O. Burtch Drake, President
American Association of Advertising Agencies
The New York Times, May 12, 2000
In recent days, the trade press has widely reported double-digit, record-breaking upfront sales of ads in the broadcast, cable and syndication TV marketplaces. Sources, including Advertising Age, have said upfront network sales will rise 10% to 15% above the $7 billion level achieved last year, with cable TV sales rising 31%, to $5 billion. Ad and cash-barter sales from syndication may reach $6 billion, ". . . a figure many veteran syndicators said was unrealistic only a few years back," according to Broadcasting & Cable.
As O. Burtch Drake admits, and these recent statistics prove, these are the best of times. For reasons we simply can't fathom, the advertising industry doesn't wish to share this wealth with the very people who have helped make record profits possible -- the actors performing in radio and TV commercials.
RESIZING THE PIE
Industry negotiators say the pay-per-play system of compensation is flawed because networks are capturing only 50% of the viewership pie as compared with 90% in 1970. What they conveniently fail to mention is that the pie itself has grown by 66% in those same 30 years. When the Four A's/ANA spout statistics about "exorbitant" 350% monetary demands, keep in mind that the SAG/AFTRA proposal for cable asks for only 37% of what is paid for network TV.
Under the current "flat" cable payment structure, on-camera performers receive a maximum of just $11 a day for the unlimited use of their commercial across all cable TV systems. Under this system, commercials have run as many as 5,000 times in a 13-week cycle. In this industry, this type of exposure has the potential to kill a performer's career. More importantly, could you begin to provide for your family on $11 a day?
And even if the Four A's/ANA claim of a 350% increase were true, it would boost cable compensation to an average of $38 per day -- less than minimum wage. That word average is important. Some advertisers under our proposal would pay more than they do now, but many, many others would pay less depending on advertiser use.
Pay-per-play means fair pay for everyone. Under any buyout, small advertisers pay more than they should while large advertisers get huge breaks.
Pay-per-play is a system nearly identical to the one used by broadcasters when they charge advertisers for airtime. Advertisers only pay for airtime they actually use.
Four A's/ANA indicate that you could be held to terms of our interim agreements even after the strike is over -- terms they'd like you to believe will be less favorable than those they'll end up with. Item No. 1 of the interim states otherwise. "The multi-employer contract [when signed] shall supersede this memorandum of interim agreement."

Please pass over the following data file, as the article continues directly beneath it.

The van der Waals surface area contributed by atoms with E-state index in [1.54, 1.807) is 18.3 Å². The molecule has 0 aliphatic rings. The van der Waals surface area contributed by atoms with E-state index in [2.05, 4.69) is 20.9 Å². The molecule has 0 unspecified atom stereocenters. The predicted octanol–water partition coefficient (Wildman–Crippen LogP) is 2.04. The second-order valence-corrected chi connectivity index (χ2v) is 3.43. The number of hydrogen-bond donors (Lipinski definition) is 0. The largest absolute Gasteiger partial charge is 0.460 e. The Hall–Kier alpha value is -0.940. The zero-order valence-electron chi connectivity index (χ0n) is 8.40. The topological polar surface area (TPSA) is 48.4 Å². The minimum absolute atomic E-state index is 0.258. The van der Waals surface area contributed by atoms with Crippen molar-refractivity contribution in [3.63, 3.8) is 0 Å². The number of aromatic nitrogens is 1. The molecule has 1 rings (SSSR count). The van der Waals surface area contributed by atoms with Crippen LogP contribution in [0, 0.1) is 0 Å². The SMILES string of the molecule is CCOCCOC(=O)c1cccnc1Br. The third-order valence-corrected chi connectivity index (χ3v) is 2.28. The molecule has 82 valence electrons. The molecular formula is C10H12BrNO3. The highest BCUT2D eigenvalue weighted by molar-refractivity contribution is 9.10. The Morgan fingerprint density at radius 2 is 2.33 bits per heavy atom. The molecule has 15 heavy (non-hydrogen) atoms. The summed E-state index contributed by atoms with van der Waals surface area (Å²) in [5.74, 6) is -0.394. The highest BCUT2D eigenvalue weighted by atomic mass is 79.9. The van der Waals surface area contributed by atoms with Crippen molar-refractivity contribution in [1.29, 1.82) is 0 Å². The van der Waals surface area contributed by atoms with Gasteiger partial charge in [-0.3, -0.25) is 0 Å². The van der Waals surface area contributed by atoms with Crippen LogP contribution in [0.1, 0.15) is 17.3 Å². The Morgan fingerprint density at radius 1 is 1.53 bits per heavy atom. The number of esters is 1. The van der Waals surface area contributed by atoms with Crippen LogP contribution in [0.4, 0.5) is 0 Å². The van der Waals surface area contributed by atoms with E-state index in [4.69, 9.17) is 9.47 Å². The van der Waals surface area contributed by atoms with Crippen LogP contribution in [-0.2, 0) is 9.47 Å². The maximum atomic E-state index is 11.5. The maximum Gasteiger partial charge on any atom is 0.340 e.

While you think this over, the quality of your ads suffer without professional talent. Eventually your clients will migrate to other agencies that have signed our interim agreement.
Establishing a system for monitoring usage is essential to everyone in our industry. Ad agencies offer no accounting system and no accountability to actors or to their clients. A SAG study last year monitored 20 advertisers/ad agencies and uncovered $154,752 in unpaid use fees and late payment damages. What sort of surprises might await the clients if SAG and AFTRA institute monitoring? When faced with the study at the bargaining table, Four A's/ANA negotiators -- with whom we've discussed this topic for 20 years -- finally admitted there's a problem with underpayment because of lack of monitoring, but then said we wouldn't have to worry about it if we just accepted a flat rate payment system. How convenient for them. How unfair of them.
Our offer dealing with commercials made for the Internet was to simply codify our jurisdiction over the Internet and then let the free market over a period of one year define the economics. What could be fairer? Yet we were denied even the opportunity to discuss our proposal.
KEEP ON SHOOTING
At recent Association of Independent Commercial Producers solidarity meetings, the position was that no one should let on that there are any problems -- just keep shooting. But Saatchi & Saatchi's director of broadcast production, David Perry, had advised his clients not to produce spots for the first week of the current strike, recalling that spots filmed during the last commercials strike in 1988 later had to be reshot. Past AICP national chairman Frank Scherma advised ". . . to look seriously at visual concepts that are much less dialogue-intense."
When creatives start talking like suits, you know it's not business as usual.
So send your negotiators back to the table and tell them to abandon their destructive, costly, intransigent position so that the best of times can continue and we can all get back to real business as usual.
Otherwise, stay tuned. We are committed. We're in this to preserve our livelihoods, not just to make more money.
Mr. Daniels is president, Screen Actors Guild; Mr. Scott is president, American Federation of Television & Radio Artists.